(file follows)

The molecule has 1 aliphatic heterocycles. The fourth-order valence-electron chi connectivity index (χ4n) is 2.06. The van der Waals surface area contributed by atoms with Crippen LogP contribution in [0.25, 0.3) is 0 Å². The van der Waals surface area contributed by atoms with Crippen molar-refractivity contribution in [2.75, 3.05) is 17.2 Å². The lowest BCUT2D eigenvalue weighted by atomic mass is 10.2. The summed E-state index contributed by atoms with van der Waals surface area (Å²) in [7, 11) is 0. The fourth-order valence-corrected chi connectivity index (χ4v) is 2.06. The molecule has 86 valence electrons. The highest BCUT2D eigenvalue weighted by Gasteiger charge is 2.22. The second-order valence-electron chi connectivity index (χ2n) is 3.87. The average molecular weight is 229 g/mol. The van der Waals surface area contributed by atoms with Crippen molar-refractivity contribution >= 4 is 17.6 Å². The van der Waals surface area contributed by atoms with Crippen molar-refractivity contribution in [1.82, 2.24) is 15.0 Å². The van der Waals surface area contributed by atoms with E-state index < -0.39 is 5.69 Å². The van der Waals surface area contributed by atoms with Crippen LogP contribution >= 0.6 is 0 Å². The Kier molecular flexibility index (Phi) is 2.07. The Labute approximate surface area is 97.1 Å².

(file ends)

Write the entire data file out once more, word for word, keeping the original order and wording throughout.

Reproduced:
The molecule has 1 aliphatic heterocycles. The fourth-order valence-electron chi connectivity index (χ4n) is 2.06. The van der Waals surface area contributed by atoms with Crippen LogP contribution in [0.25, 0.3) is 0 Å². The van der Waals surface area contributed by atoms with Crippen molar-refractivity contribution in [2.75, 3.05) is 17.2 Å². The lowest BCUT2D eigenvalue weighted by atomic mass is 10.2. The summed E-state index contributed by atoms with van der Waals surface area (Å²) in [7, 11) is 0. The fourth-order valence-corrected chi connectivity index (χ4v) is 2.06. The molecule has 86 valence electrons. The highest BCUT2D eigenvalue weighted by Gasteiger charge is 2.22. The second-order valence-electron chi connectivity index (χ2n) is 3.87. The average molecular weight is 229 g/mol. The van der Waals surface area contributed by atoms with Crippen molar-refractivity contribution >= 4 is 17.6 Å². The van der Waals surface area contributed by atoms with Crippen molar-refractivity contribution in [1.82, 2.24) is 15.0 Å². The van der Waals surface area contributed by atoms with E-state index < -0.39 is 5.69 Å². The van der Waals surface area contributed by atoms with Crippen LogP contribution >= 0.6 is 0 Å². The Kier molecular flexibility index (Phi) is 2.07. The Labute approximate surface area is 97.1 Å².